A Coun­try Life

A move to the coun­try can bring you joy, but also mur­dered chick­ens, dodgy toi­lets and a round-about house.

NZ Lifestyle Block - - Contents - Words John Baker

Why life is best in the laun­dry

Ilive on a block in Te Pahu, just south of Hamil­ton. It’s one of those things you do as you get older, or ec­cen­tric: live close enough to the city to com­mute, far enough out to in­dulge weird be­hav­iour. Stress and mild de­pres­sion had been a part of my life for a long time so liv­ing a laid-back life­style in the coun­try was the an­swer. Hills, lime­stone bluffs, mist, birds, bush, ukule­les, ban­jos are all key in­gre­di­ents to suc­cess and utopian ex­is­tence.

We bought an old farm­house on two acres that was in se­ri­ous need of res­ur­rec­tion. I used to be in the mir­a­cle busi­ness so how hard could it be? I thought I could spend my days pot­ter­ing in the man­ner of an old English coun­try squire, snip­ping a rose here, prun­ing a fruit tree there, re­build­ing the kitchen one day, re­mov­ing a wall the next.

The area is pop­u­lated by an in­ter­est­ing mix of farm­ers, mid­dle class com­muters, al­ter­na­tive lifestylers, and a good sprin­kling of con­spir­acy the­o­rists. We soon learned to iden­tify the ‘chem trails’ that are ap­par­ently part of a gov­ern­ment con­spir­acy to mass med­i­cate the pop­u­la­tion in or­der to keep them com­pli­ant. It was also made clear to us that it was much bet­ter to be liv­ing in the coun­try, away from the city water sup­ply which was full of mind-al­ter­ing drugs as it’s so much bet­ter to use roof water which only con­tains nat­u­ral sub­stances like leaf mould and bird shit.

We took some time out from paid em­ploy­ment to set­tle in and find out what fun it was all go­ing to be. In the first week in our new par­adise the toi­let fell over, the dog mur­dered a chicken and a bucket in the ceil­ing that was deal­ing with a hid­den leak over­flowed. Friends and fam­ily were sym­pa­thetic. “Told you so.” “What were you think­ing at your age?” “You’ll prob­a­bly fall off the roof and kill your­self.” “Silly old fool.” On the plus side, I quickly kit­ted out my man cave. I could fi­nally col­lect all man­ner of use­ful and valu­able ob­jects for fu­ture use with­out fear of reprisal or re­crim­i­na­tion. I had to buy some new tools to en­sure I could tackle any task with ease. The nice man at the hard­ware store felt sure that I would need a router. If any­one knows what to do with one, please let me know.

Along with the house we in­her­ited the usual as­sort­ment of items one would ex­pect to find on a life­style prop­erty. There was a shed full of fas­ci­nat­ing and crit­i­cally im­por­tant items whose use­ful­ness would I am sure be­come clear in the fu­ture in­clud­ing a well-beaten ride-on mower, ma­te­ri­als for sev­eral un­fin­ished projects, and a freezer that was prob­a­bly a house warm­ing gift in 1966.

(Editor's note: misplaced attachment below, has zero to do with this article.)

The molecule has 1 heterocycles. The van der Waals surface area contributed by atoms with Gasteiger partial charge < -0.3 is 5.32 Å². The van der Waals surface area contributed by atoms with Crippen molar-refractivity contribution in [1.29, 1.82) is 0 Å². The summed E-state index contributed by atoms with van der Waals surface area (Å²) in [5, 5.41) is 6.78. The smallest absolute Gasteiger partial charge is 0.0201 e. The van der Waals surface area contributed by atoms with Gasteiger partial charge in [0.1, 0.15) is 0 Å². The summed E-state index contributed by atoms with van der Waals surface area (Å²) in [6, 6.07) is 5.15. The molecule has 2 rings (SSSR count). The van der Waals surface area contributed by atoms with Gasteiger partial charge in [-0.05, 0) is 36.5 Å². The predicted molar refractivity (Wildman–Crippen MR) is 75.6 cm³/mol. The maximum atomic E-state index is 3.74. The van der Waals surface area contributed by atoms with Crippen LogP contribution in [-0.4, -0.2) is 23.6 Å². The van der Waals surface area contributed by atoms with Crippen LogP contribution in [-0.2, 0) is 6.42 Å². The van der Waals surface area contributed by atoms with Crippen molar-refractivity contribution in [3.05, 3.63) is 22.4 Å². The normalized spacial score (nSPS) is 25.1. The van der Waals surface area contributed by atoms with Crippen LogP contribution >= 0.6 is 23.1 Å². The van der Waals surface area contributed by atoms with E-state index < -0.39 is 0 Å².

We also in­her­ited a flock of chick­ens which did not wish to move into town with their fam­ily, pre­fer­ring the quiet and re­laxed at­mos­phere in Te Pahu. Un­for­tu­nately the dog didn’t re­alise that they were frag­ile and not one of her usual stuffed toys which were shake­able and gutable. It was nec­es­sary to ex­plain to her the crit­i­cal dif­fer­ence in this re­gard.

With such a lot to do, what we needed was a plan to tackle the task. My man­age­ment train­ing said I needed some goals, with a time­line or two and some risk anal­y­sis, but first there was a chicken to bury and some home brew to check out in the in­ter­ests of qual­ity con­trol.

We started ren­o­va­tions in the laun­dry. It was on the wrong side of the house. In case you are won­der­ing, we had no­ticed this be­fore we pur­chased, but we did miss the fact that there was no water pres­sure in the shower.

Then there were the liv­ing ar­eas which faced the road, which is to the south. In or­der to re­lax in the sun­shine it was nec­es­sary to place the easy chair in the north-fac­ing laun­dry. This was easy enough to do, so long as we propped the chair up to stop it fall­ing through the rot­ten floor boards. It was pos­si­ble to drown out the noise of the drip­ping tap by con­cen­trat­ing on the birds scratch­ing around in the ceil­ing. Drip­ping taps are a

prob­lem in the coun­try be­cause it wastes the fi­nite sup­ply of roof water and keeps the pump run­ning con­tin­u­ally.

Shift­ing the toi­let took some in­ge­nu­ity. At some stage, some­one had de­cided that what was needed was a very solid throne so the porce­lain seat was em­bed­ded in a one cu­bic me­tre block of con­crete which it­self was raised above floor level. In or­der to re­lo­cate it, it was nec­es­sary to smash the seat, then level the con­crete to match the sur­round­ing floor.

I have no idea how the pre­vi­ous own­ers lived with all this. We had lived in prim­i­tive con­di­tions while over­seas but this was new for us. I was be­gin­ning to sus­pect that they had taken on a task that was be­yond their ca­pa­bil­i­ties as at­tested to by the num­ber of un­fin­ished projects which I was keen to tackle. Or maybe it was be­cause he was an ac­coun­tant.

The plum­ber wanted to know where the sep­tic tank was. Where was the sep­tic tank? We didn’t know and it didn’t seem to be in any of the nor­mal places. Was there We’d love to hear about your prop­erty and its an­i­mals, your projects, your life’s mo­ments. Email ed­i­tor@nzlifestyle­block.co.nz, and if you wish to in­clude im­ages, please send high res­o­lu­tion jpegs.

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